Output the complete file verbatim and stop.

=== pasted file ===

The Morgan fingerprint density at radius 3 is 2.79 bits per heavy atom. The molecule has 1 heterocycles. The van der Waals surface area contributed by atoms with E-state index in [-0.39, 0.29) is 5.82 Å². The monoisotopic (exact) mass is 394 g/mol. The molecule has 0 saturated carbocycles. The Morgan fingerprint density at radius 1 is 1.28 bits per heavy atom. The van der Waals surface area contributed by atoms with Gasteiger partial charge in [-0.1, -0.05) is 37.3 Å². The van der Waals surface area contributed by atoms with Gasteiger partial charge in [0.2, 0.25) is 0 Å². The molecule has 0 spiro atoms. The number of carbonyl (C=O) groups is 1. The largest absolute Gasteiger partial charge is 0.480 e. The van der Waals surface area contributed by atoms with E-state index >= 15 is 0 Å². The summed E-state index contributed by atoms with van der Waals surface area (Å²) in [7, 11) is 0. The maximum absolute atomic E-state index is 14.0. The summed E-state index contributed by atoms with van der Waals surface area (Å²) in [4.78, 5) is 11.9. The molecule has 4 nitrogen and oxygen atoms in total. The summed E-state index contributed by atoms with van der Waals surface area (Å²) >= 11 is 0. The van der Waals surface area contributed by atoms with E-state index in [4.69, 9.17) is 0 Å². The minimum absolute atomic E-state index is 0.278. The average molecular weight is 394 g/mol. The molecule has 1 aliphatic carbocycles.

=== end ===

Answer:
The Morgan fingerprint density at radius 3 is 2.79 bits per heavy atom. The molecule has 1 heterocycles. The van der Waals surface area contributed by atoms with E-state index in [-0.39, 0.29) is 5.82 Å². The monoisotopic (exact) mass is 394 g/mol. The molecule has 0 saturated carbocycles. The Morgan fingerprint density at radius 1 is 1.28 bits per heavy atom. The van der Waals surface area contributed by atoms with Gasteiger partial charge in [-0.1, -0.05) is 37.3 Å². The van der Waals surface area contributed by atoms with Gasteiger partial charge in [0.2, 0.25) is 0 Å². The molecule has 0 spiro atoms. The number of carbonyl (C=O) groups is 1. The largest absolute Gasteiger partial charge is 0.480 e. The van der Waals surface area contributed by atoms with E-state index >= 15 is 0 Å². The summed E-state index contributed by atoms with van der Waals surface area (Å²) in [7, 11) is 0. The maximum absolute atomic E-state index is 14.0. The summed E-state index contributed by atoms with van der Waals surface area (Å²) in [4.78, 5) is 11.9. The molecule has 4 nitrogen and oxygen atoms in total. The summed E-state index contributed by atoms with van der Waals surface area (Å²) >= 11 is 0. The van der Waals surface area contributed by atoms with E-state index in [4.69, 9.17) is 0 Å². The minimum absolute atomic E-state index is 0.278. The average molecular weight is 394 g/mol. The molecule has 1 aliphatic carbocycles.